How did the police react?

This gets to the nub of the families' anger and ongoing sense of betrayal. Immediately after the disaster South Yorkshire police set up a team of officers and legal advisers to review all police statements concerning the events at Hillsborough. But it took nine years for it to emerge that many of the statements made by junior officers had been amended and vetted before being submitted to Lord Taylor or the controversial inquests into the deaths. Junior justice minister Maria Eagle, a Liverpool MP, has accused the police of a "cover-up" and of waging a "black propaganda" campaign to divert the blame away from its own officers. Police insisted they were merely removing comment and emotion from the statements.

Among those linked by Ms Eagle to the affair was Norman Bettison, who denies any role in an alleged cover-up. He was later appointed Chief Constable of Merseyside – much to the fury of the relatives and survivors. He was knighted in 2006 and is presently head of West Yorkshire Police. The new Chief Constable of South Yorkshire Police, Meredydd Hughes, this week said he fully accepted the Taylor findings and would apologise if documents found any evidence of a cover-up campaign though he said there had been no attempt to conceal evidence by his force.

What did the victims' families do?

Those left to mourn loved ones have worked tirelessly to bring about truth and justice. Having argued bitterly to dispel the myths and lies in the immediate aftermath, they have pursued their claims against the police through the courts and lobbied Government at the highest level. Families challenged the initial inquest held by Dr Stefan Popper in which key witnesses were not called or cross-examined. They sought a judicial review of the decision to limit the inquest proceedings to events up to but not after 3.15pm on the day of the tragedy – effectively excluding much of the policing operation from scrutiny and the key question of whether any of those who died were still alive after this time. They campaigned to overturn Dr Popper's controversial findings of accidental death rather than unlawful killing and highlighted the key inconsistencies in the case such as the disappearance of CCTV videos from the locked control room on the day.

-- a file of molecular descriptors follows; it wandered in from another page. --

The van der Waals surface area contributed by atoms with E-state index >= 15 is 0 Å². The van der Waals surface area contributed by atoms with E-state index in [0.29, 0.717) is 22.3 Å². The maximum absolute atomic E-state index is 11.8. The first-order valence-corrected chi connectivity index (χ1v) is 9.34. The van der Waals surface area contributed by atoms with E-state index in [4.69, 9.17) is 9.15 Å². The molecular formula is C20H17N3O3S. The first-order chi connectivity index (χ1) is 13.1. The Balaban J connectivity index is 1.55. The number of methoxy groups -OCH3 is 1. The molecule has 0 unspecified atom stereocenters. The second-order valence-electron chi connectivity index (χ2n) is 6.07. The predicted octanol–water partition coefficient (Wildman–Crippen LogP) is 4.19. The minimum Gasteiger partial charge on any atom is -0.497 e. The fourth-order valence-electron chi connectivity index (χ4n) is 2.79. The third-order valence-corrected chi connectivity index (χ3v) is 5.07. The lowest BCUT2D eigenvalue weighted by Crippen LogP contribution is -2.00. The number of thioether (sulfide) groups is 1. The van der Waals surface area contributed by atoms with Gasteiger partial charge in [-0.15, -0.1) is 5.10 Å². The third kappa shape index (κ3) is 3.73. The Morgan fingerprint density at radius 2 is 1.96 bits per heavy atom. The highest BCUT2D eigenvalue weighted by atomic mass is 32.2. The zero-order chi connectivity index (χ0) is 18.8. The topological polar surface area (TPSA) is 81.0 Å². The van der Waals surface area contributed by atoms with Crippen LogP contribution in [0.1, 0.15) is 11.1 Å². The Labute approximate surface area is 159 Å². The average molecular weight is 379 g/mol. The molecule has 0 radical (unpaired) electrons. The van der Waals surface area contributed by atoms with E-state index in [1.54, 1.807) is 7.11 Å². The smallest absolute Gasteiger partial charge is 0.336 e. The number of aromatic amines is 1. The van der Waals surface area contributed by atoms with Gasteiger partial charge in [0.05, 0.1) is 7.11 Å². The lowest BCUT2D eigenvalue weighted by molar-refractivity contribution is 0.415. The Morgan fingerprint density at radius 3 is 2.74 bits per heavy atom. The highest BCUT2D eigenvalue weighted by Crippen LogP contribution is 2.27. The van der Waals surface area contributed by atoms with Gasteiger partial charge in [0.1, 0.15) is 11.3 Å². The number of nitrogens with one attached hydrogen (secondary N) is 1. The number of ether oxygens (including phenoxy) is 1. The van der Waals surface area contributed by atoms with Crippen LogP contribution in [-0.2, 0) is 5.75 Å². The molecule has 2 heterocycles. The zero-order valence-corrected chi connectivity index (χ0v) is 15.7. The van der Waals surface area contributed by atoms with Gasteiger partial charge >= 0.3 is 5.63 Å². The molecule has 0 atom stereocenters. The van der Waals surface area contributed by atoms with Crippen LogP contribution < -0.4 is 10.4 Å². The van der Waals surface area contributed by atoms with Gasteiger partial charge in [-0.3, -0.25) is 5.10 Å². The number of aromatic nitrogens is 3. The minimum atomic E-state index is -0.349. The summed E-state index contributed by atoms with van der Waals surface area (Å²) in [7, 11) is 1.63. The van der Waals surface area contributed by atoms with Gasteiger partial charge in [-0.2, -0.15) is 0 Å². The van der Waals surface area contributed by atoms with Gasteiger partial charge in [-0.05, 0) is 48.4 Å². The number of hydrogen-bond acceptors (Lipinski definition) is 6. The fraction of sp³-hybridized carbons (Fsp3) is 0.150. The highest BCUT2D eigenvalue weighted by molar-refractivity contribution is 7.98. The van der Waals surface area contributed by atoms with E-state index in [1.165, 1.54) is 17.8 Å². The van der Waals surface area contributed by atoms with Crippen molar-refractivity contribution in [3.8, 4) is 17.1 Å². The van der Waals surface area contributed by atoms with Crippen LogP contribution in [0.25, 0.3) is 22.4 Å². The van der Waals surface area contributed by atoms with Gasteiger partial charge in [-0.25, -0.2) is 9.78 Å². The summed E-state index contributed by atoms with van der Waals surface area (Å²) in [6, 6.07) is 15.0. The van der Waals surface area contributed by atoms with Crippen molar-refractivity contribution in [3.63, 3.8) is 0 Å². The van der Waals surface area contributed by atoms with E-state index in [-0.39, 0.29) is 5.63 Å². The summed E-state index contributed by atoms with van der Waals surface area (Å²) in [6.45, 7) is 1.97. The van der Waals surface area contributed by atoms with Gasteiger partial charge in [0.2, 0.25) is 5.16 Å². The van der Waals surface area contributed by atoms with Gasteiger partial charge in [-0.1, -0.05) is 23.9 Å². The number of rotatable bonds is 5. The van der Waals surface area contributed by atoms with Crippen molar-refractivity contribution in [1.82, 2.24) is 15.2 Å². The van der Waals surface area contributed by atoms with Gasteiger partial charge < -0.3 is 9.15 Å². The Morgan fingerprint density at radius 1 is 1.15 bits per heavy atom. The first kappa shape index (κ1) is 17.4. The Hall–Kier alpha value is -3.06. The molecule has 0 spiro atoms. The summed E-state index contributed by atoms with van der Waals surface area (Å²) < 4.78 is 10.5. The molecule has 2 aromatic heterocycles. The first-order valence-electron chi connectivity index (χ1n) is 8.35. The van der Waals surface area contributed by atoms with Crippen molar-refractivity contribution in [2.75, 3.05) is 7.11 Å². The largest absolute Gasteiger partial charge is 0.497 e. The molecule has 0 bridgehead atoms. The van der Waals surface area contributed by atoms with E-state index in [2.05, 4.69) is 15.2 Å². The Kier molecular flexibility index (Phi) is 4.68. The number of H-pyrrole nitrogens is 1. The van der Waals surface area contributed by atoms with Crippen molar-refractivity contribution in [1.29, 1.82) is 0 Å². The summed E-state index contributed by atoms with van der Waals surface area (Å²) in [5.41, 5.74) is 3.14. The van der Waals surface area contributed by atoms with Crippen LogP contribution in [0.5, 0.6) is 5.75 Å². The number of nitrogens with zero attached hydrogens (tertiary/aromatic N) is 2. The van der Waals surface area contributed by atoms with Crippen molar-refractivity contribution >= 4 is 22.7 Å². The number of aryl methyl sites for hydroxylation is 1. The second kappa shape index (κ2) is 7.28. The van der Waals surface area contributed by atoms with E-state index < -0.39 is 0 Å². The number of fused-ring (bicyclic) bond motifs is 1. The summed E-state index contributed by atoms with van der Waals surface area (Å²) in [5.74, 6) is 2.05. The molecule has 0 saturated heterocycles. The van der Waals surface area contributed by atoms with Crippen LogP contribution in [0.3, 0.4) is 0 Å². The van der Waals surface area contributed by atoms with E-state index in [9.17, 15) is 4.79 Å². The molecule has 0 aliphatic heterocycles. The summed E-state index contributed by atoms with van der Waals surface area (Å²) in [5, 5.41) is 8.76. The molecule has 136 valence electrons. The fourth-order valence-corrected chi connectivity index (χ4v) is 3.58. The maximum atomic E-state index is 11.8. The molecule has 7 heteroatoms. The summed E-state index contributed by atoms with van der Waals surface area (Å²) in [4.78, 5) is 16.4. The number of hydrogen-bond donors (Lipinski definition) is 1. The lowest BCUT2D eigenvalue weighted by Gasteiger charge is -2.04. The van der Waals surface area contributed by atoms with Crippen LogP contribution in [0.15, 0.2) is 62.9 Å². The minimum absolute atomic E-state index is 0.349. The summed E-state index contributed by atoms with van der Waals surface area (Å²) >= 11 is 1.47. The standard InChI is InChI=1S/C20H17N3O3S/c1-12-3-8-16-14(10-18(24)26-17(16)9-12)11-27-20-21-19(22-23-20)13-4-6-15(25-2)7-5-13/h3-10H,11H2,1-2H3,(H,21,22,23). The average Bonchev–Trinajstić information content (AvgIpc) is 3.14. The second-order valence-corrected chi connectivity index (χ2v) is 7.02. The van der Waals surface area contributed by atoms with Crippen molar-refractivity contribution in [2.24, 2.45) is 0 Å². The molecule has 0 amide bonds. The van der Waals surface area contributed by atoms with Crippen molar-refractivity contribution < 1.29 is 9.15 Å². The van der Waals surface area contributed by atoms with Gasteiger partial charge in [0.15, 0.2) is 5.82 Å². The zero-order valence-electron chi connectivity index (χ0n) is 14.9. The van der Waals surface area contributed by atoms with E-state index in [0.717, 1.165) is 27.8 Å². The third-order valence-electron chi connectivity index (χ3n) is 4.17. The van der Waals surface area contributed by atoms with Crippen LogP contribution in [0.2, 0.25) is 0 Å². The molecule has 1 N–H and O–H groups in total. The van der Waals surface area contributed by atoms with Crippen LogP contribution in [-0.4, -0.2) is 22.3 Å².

Continuing pressure, the annual emotional remembrance day and the championing of fresh evidence such as that portrayed in Jimmy McGovern's drama Hillsborough, led to the incoming Labour government in 1997 ordering a review under Lord Justice Stuart-Smith. His failure to challenge either the inquest findings or the Taylor report resulted in the Hillsborough Family Support Group bringing a private prosecution against the now retired Mr Duckenfield and another officer Bernard Murray claiming manslaughter. Mr Murray was later acquitted while the case against the officer in charge was eventually dropped after a jury failed to reach a verdict.

Is it time to draw a line under the events of that day?


* It is 20 years since the disaster and football culture has been transformed largely as a result

* There has been an inquest, two senior judicial inquiries, and a private prosecution

* The disaster has bequeathed a safe future for millions of football fans in the form of all-seater stadia


* There are still too many questions left unanswered, and the role of South Yorkshire Police has yet to be properly scrutinised

* Families will never be sure that their loved ones could have been saved

* Hurtful media speculation over fans' culpability has left wounds that will never heal

Source: Independent

Belfast Telegraph